Objective: To determine the prognostic value of neuromyelitis optica (NMO)-immunoglobulin G (IgG) in patients with recurrent optic neuritis (ON). The aquaporin-4-specific serum autoantibody, NMO-IgG, is a biomarker for NMO and relapsing transverse myelitis. Recurrent ON may herald multiple sclerosis (MS) or NMO, or it may occur as an isolated syndrome. The prognosis and response to therapy differs in each of these contexts.
Methods: We evaluated 34 patients who were tested for NMO-IgG between 2000 and 2007 and who had two or more episodes of ON without satisfying a diagnosis of MS or NMO prior to serologic testing. Clinical data were available for 25 Mayo Clinic patients (5 NMO-IgG positive and 20 NMO-IgG negative) and for an additional 9 seropositive patients whose serum was referred to the Mayo Clinic Neuroimmunology laboratory for testing.
Results: Twenty percent of the patients with recurrent ON seen at Mayo Clinic were seropositive. All NMO-IgG-positive patients (vs 65% NMO-IgG-negative patients) had at least one attack with visual acuity in the affected eye worse than 20/200 (p = 0.05). In seropositive patients for whom long-term follow-up was possible (median 8.9 years after the initial ON), 6 of 12 (50%) experienced an episode of myelitis and fulfilled criteria for NMO. In contrast, 1 of 15 seronegative patients (6.7%) fulfilled McDonald criteria for MS (p = 0.03). Seropositive patients had a final visual score which was worse than that of seronegative patients (p = 0.02).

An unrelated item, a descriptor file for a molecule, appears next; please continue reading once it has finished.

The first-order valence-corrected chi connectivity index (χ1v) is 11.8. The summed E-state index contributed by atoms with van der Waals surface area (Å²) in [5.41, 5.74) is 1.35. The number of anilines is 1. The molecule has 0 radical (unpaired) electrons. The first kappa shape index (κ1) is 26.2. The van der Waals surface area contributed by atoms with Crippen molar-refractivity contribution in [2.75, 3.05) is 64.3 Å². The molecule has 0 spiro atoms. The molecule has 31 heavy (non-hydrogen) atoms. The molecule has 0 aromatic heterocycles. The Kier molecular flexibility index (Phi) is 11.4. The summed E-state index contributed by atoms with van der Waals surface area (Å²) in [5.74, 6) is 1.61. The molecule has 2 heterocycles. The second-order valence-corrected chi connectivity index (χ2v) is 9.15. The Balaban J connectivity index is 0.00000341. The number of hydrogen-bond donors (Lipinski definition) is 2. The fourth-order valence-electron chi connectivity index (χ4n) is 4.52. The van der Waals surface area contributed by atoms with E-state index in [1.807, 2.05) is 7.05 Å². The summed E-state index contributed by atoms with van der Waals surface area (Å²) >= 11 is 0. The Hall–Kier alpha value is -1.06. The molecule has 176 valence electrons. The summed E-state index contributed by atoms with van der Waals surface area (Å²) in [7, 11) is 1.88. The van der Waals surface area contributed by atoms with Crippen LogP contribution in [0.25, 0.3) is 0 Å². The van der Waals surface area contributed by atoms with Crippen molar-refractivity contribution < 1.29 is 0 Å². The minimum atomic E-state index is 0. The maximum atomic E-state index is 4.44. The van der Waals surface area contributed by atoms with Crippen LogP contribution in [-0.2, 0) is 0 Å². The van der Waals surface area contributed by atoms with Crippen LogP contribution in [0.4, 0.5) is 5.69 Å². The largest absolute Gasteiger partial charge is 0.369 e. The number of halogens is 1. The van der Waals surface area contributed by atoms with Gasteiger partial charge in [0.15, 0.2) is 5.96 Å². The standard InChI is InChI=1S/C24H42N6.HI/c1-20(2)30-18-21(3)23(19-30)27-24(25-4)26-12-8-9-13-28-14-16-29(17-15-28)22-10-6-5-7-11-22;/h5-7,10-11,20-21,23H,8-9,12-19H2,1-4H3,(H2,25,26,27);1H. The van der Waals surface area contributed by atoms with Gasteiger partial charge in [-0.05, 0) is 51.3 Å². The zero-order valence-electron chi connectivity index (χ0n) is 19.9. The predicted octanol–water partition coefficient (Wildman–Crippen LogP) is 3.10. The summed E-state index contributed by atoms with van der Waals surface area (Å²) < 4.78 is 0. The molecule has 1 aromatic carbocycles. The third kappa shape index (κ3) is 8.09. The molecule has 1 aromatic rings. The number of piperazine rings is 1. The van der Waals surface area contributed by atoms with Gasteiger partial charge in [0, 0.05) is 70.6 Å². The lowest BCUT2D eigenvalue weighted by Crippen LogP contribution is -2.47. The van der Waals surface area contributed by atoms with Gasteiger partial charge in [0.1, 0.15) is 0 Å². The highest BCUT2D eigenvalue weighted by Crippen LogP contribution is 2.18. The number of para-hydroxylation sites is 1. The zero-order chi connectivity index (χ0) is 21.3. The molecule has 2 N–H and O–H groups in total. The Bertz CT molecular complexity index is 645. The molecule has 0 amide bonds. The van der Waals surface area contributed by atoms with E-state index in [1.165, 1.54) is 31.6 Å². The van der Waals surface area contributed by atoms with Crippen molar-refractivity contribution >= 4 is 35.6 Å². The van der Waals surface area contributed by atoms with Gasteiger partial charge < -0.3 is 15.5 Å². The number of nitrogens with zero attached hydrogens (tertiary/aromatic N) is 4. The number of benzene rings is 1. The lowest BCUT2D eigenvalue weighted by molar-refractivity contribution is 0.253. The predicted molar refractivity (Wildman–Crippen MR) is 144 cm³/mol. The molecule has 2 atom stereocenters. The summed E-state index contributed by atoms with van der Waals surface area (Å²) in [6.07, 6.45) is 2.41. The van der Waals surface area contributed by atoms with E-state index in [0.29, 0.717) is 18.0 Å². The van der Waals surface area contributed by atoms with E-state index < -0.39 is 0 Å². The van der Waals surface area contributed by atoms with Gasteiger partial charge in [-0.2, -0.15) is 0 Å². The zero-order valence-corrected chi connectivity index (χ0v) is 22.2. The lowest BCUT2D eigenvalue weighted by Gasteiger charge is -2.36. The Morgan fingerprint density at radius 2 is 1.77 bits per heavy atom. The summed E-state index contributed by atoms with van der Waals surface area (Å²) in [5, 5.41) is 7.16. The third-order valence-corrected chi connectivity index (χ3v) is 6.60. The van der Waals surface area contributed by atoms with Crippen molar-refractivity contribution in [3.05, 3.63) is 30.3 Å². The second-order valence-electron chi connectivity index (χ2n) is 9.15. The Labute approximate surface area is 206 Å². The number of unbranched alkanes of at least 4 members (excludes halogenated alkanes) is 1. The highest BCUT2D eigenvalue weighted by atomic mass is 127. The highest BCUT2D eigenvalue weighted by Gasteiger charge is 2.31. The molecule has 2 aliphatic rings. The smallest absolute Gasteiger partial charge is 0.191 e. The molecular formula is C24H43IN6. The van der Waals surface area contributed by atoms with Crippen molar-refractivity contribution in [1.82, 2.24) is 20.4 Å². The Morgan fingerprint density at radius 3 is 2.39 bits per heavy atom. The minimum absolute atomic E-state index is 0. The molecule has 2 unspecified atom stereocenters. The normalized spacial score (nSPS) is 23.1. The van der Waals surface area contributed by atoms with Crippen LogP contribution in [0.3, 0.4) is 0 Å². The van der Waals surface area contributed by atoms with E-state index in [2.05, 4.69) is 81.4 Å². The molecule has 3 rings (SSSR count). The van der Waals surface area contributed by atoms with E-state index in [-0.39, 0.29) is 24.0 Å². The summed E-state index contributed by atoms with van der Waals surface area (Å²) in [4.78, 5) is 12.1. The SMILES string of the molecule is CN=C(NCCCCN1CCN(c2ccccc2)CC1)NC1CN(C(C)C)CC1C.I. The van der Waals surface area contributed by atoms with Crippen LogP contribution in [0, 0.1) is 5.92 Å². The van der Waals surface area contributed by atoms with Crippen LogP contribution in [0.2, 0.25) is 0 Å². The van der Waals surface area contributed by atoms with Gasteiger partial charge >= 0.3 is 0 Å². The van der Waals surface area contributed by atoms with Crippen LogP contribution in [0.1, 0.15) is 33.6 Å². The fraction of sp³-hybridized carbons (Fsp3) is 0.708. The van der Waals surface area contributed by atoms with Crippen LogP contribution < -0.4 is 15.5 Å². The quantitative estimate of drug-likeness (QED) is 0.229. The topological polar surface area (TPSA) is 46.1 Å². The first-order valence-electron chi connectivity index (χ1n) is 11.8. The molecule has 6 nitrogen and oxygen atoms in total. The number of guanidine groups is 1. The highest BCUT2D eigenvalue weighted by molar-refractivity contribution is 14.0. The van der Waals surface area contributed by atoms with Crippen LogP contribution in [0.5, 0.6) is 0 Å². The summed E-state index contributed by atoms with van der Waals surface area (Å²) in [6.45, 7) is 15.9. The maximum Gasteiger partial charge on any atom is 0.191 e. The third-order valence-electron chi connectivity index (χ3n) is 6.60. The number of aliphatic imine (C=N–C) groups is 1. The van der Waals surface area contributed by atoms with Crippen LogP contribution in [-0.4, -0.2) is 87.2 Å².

Conclusions: Neuromyelitis optica (NMO)-immunoglobulin G seropositivity predicts poor visual outcome and development of NMO. Seropositive recurrent optic neuritis is a limited form of NMO.